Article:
Jessica Sarrach ‘24, Lyonlife Editor-in-Chief
Tuesdays With Morrie, The Lord of the Flies, The Crucible, The Scarlet Letter, Of Mice and Men, Romeo and Juliet, The Great Gatsby, Nature, A Separate Peace, and Catcher in the Rye. All ten of these books are taught through the English department’s freshman and sophomore curriculums.. All ten of these books were written by white men. To Kill a Mockingbird, the House on Mango Street, and Raisin in the Sun are the only three books in the curriculum that are written by women or people of color. There is a gross inadequacy regarding the diversity of the school’s English curriculum novels. The curriculum seemingly favors the perspectives of white men based on sheer volume, and this one-sided view prevents students from gaining a well rounded perspective regarding literature, society, and perspective.
Growing up, we often reflect a lot of the ideals we learn from books and how those help us understand our own lives. As we see characters grow and struggle, we can choose aspects passed down from authors and characters to bring into our everyday lives. By only learning and reading from the viewpoint of white men, other perspectives are being neglected. Senior Ashlyn Waters said, “I wish that we were able to see a more diverse group of writers and characters growing up in school. I think that because we didn’t get a larger group of viewpoints, our knowledge was slanted.” White men are not the minority, and therefore they do not go through a lot of the struggles attributed to being in a minority group. By learning from a repertoire of diverse viewpoints students would have an opportunity to become more well rounded, kinder, empathetic, cultured people who have an interest in learning diverse viewpoints.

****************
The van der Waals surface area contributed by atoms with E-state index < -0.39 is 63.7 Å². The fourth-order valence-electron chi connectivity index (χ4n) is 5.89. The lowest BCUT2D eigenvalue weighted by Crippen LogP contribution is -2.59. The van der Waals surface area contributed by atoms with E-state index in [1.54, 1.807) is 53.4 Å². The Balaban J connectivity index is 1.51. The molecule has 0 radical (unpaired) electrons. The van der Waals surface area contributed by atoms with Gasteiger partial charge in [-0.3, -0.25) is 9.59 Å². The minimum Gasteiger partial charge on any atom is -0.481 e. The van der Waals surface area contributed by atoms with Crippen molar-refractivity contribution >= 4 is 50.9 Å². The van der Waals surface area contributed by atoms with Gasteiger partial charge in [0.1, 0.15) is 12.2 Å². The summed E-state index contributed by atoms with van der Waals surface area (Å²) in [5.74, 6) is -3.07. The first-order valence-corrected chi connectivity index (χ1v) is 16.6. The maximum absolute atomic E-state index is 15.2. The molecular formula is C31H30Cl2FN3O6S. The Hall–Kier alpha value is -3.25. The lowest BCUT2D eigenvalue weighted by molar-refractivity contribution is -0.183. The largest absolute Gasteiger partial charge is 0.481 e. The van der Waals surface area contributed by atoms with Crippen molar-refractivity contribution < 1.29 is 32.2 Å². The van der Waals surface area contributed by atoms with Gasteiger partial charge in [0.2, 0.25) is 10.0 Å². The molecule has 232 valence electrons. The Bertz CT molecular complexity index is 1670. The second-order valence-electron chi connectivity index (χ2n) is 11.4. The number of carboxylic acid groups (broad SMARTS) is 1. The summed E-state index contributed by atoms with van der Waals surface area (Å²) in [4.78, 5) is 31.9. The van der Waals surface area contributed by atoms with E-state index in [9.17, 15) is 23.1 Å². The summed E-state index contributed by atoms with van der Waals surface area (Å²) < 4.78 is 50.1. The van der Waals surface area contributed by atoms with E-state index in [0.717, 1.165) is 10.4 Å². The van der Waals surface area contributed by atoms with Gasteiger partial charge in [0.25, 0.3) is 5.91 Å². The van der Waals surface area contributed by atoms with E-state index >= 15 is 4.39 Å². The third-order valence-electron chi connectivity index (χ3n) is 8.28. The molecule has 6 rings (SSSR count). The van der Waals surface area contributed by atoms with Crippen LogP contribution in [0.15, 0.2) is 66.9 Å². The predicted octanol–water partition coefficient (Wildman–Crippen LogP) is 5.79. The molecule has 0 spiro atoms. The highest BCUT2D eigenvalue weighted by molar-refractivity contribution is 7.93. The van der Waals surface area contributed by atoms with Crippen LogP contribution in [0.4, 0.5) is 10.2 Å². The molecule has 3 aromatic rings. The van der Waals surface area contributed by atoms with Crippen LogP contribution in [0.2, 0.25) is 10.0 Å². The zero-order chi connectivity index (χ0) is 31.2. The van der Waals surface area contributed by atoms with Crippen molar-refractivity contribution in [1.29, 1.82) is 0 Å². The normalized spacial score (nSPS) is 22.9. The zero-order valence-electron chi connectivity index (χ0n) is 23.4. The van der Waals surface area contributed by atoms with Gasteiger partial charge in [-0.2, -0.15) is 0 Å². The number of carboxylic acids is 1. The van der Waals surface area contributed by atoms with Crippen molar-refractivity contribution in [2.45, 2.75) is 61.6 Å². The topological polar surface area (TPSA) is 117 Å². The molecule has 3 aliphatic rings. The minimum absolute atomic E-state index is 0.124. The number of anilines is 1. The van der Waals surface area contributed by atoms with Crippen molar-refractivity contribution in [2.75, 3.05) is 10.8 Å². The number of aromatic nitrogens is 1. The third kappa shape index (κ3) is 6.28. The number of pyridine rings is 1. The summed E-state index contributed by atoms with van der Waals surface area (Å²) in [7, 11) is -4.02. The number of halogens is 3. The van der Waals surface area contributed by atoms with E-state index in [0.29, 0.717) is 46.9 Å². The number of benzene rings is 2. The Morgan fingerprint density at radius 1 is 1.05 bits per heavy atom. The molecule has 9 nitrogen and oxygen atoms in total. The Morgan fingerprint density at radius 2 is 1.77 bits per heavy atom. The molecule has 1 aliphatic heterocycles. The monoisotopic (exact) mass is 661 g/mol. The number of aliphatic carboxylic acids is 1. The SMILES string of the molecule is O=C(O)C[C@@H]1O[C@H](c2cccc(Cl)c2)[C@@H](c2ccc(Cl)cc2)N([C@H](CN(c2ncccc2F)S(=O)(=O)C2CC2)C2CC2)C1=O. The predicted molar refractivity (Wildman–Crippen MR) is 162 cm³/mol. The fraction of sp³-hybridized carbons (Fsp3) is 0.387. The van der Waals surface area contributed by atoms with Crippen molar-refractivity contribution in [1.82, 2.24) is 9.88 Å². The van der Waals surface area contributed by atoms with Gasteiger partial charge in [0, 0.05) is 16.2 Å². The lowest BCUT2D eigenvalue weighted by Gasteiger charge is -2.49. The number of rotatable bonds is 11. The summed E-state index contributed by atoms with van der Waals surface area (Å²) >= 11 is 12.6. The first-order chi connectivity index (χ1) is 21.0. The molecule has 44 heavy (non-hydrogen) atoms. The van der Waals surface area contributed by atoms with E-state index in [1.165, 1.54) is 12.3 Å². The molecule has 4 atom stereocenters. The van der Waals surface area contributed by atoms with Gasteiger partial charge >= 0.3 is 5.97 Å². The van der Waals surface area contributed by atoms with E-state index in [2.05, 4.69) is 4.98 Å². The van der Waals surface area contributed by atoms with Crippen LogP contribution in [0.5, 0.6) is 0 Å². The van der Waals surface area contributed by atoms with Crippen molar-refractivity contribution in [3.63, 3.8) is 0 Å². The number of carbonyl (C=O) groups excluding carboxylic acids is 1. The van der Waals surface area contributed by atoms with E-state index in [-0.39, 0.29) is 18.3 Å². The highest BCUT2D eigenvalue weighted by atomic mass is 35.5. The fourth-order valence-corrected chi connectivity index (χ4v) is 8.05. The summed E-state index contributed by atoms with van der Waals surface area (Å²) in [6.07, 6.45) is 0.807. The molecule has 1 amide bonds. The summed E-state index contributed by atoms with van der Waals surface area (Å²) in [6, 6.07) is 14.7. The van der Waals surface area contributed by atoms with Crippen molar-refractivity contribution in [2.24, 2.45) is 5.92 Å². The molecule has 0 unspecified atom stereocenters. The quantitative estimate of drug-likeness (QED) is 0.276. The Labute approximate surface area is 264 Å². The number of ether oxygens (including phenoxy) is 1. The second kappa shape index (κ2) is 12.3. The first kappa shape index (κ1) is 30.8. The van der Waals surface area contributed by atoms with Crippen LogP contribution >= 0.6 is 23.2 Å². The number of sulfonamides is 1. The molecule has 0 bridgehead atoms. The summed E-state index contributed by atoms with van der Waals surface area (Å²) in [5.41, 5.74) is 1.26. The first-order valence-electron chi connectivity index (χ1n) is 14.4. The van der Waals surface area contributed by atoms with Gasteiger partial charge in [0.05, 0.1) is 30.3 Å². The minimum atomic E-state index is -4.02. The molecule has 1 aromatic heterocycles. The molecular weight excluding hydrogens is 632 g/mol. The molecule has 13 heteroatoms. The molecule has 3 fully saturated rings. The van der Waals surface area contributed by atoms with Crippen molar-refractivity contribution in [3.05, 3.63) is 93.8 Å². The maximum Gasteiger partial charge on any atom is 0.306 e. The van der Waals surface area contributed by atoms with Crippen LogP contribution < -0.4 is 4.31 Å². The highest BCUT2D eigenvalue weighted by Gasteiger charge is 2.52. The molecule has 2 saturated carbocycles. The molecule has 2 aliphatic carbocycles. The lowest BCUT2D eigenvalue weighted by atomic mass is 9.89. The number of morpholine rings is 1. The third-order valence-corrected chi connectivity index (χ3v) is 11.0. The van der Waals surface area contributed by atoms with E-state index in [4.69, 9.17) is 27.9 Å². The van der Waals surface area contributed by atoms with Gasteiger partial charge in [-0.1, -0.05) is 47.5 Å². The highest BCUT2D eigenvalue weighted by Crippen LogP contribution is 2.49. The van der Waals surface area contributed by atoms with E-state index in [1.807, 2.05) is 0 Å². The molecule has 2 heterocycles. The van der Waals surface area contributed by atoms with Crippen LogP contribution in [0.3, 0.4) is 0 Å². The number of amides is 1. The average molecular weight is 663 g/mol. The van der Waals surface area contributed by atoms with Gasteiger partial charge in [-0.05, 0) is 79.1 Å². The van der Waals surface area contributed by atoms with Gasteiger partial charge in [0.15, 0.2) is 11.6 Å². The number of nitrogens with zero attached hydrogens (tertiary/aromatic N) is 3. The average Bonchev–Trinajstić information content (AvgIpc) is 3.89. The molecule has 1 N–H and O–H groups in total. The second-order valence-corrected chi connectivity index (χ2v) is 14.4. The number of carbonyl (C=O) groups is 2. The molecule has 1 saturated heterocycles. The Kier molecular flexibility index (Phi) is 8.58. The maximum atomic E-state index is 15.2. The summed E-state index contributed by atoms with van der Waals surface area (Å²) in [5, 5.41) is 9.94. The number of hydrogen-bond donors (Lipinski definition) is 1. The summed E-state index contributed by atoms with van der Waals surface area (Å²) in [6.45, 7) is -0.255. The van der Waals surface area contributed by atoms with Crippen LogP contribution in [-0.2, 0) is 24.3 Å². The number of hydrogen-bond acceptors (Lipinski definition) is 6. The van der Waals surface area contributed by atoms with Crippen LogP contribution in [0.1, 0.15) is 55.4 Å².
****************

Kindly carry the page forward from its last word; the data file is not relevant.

The need for diversity in literature stems past the ability to grow and learn from characters, it also pertains to a need for people to relate to characters from outside the real world. We often try to find parallels between our lives and those bred in literature. With so many white male point of views being streamlined, many readers and learners are left longing for a connection between themselves and their favorite characters. Sophomore Abby Sartori said, “I’d like to think that no young girls and women enjoy reading about their favorite female character being pushed to the side and thrown away while men become the heroes. The lack of representation of strong women in books is gross, even in books written by female authors we see the way the women are pushed to the side and men are brought to the top.” She added, “You can also see the same thing with POC and LGBTQ+ characters, they are overlooked and underappreciated. When I read, it’s hard to connect with a character that nobody seems to notice.” We all like to feel seen, or have our feelings validated, and with a lack of diversity in literature not only regarding the range of writers, but also in the range of characters, it is hard to relate to stories.
Books are able to teach us how to approach other people’s feelings. With a short span of cultural experiences from the books we are taught, it can be more difficult to learn how to empathize with other people’s struggles. English teacher Mr. Jeffrey Prueter said, “Our literature at SLHS objectively does not amplify voices that are already marginalized nearly enough. We have to do better because inclusive practices are important if we want students to be engaged, critical thinkers about the world.” He continued, “ These types of practices guarantee the perspectives and contributions of all people — especially those who have been traditionally marginalized— are given equal recognition, attention, and care. Those conversations are starting to happen, but the shifts haven’t come to fruition yet.” With a more vast viewpoint, students would be able to grasp a larger spectrum of how to properly approach and appreciate other cultures, worldviews, and feelings.
Throughout our education, we read a large quantity of books. These books we study are set to teach us past just the words on pages. With a lack of diversity in the schools English curriculums, students are left longing for a larger span of viewpoints. Until our school fixes the lack of diversity we see in literature, we will not be able to fully grow as learners.